The People’s Bank of China have recently announced two large purchases of gold to add to the country’s already significant holding for their reserves. China’s central bank have been keen to diversify away from the US dollar in recent years, and the recent purchase takes their official total to 2,010 tonnes.

Following an aggressive buying spree of gold reserves in 2019, the country had been silent since, presumably focused on the Covid pandemic and economic fallout of the country’s strict pandemic policies. It has now announced two purchases in November and December of last year, adding 32 and 30 tonnes respectively.

This still leaves China as the country with the sixth largest gold reserves, behind Russia, France, Italy, Germany and the US. Doubts have been cast for many years however as to whether the official figures being reported from China match the reality, and that the country likely has far greater reserves.

Analysts believe the 62 tonnes of gold purchased by China could be partly behind the significant rise in gold the past three months. In USD, gold is up more than 11% in in those three months, and although the dollar has suffered a pullback from recent highs and the economic outlook has certainly deteriorated, there have been questions over whether this is enough to have warranted such a rise for the gold price.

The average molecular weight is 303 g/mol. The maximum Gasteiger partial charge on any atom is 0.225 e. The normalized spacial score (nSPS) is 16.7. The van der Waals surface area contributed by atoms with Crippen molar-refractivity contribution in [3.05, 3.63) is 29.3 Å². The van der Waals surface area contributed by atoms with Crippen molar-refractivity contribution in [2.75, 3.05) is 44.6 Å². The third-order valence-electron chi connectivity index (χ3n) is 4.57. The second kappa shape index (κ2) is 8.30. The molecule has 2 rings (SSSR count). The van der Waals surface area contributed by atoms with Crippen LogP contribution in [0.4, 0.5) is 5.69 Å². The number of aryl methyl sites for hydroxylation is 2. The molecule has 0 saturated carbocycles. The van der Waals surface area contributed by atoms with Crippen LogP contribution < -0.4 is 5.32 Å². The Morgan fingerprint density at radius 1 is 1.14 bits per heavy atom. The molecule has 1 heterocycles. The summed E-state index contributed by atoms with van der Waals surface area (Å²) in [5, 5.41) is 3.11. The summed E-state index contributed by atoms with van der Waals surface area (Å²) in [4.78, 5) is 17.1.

Significant central bank purchases would certainly have helped keep gold demand high. Dealing in tonnes, these purchases have the power to move the gold price, and China is not the only country to make purchases in recent months. Q3 2022 was a record quarter for gold reserve purchases, and figures for Q4 are highly anticipated and will likely confirm a decades-high record for gold reserve purchases for the year.